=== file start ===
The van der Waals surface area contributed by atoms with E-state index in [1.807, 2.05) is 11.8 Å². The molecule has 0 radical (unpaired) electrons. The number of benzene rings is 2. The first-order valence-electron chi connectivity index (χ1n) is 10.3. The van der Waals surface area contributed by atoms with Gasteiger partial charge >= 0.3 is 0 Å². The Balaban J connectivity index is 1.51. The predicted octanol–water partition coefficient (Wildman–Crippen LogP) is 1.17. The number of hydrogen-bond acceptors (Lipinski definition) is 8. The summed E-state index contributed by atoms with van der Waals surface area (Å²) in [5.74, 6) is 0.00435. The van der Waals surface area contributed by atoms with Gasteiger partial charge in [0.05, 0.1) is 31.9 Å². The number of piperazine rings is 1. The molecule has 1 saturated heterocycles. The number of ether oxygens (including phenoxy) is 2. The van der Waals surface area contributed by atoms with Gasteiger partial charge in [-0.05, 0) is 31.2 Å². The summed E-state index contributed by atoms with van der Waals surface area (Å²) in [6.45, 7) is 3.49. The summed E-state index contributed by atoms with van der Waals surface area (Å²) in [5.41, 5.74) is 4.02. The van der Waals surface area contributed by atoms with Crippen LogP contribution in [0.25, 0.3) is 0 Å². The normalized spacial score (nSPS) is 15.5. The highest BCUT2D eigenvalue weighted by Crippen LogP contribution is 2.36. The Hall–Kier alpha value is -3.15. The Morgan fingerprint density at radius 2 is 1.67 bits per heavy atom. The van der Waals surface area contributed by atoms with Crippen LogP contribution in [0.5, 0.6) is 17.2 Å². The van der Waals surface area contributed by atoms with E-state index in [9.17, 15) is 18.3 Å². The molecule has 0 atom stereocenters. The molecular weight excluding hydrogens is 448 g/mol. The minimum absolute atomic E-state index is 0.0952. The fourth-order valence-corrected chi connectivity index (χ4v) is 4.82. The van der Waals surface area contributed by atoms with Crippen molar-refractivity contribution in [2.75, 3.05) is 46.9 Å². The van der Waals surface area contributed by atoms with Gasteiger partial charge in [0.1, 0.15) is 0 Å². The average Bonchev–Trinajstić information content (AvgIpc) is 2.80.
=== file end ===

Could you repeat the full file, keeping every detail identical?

The van der Waals surface area contributed by atoms with E-state index in [1.807, 2.05) is 11.8 Å². The molecule has 0 radical (unpaired) electrons. The number of benzene rings is 2. The first-order valence-electron chi connectivity index (χ1n) is 10.3. The van der Waals surface area contributed by atoms with Gasteiger partial charge >= 0.3 is 0 Å². The Balaban J connectivity index is 1.51. The predicted octanol–water partition coefficient (Wildman–Crippen LogP) is 1.17. The number of hydrogen-bond acceptors (Lipinski definition) is 8. The summed E-state index contributed by atoms with van der Waals surface area (Å²) in [5.74, 6) is 0.00435. The van der Waals surface area contributed by atoms with Gasteiger partial charge in [0.05, 0.1) is 31.9 Å². The number of piperazine rings is 1. The molecule has 1 saturated heterocycles. The number of ether oxygens (including phenoxy) is 2. The van der Waals surface area contributed by atoms with Gasteiger partial charge in [-0.05, 0) is 31.2 Å². The summed E-state index contributed by atoms with van der Waals surface area (Å²) in [6.45, 7) is 3.49. The summed E-state index contributed by atoms with van der Waals surface area (Å²) in [5.41, 5.74) is 4.02. The van der Waals surface area contributed by atoms with Crippen LogP contribution in [0.25, 0.3) is 0 Å². The normalized spacial score (nSPS) is 15.5. The highest BCUT2D eigenvalue weighted by Crippen LogP contribution is 2.36. The Hall–Kier alpha value is -3.15. The Morgan fingerprint density at radius 2 is 1.67 bits per heavy atom. The van der Waals surface area contributed by atoms with Crippen LogP contribution in [0.5, 0.6) is 17.2 Å². The van der Waals surface area contributed by atoms with E-state index in [9.17, 15) is 18.3 Å². The molecule has 0 atom stereocenters. The molecular weight excluding hydrogens is 448 g/mol. The minimum absolute atomic E-state index is 0.0952. The fourth-order valence-corrected chi connectivity index (χ4v) is 4.82. The van der Waals surface area contributed by atoms with Crippen molar-refractivity contribution in [2.75, 3.05) is 46.9 Å². The van der Waals surface area contributed by atoms with Gasteiger partial charge in [0.1, 0.15) is 0 Å². The average Bonchev–Trinajstić information content (AvgIpc) is 2.80.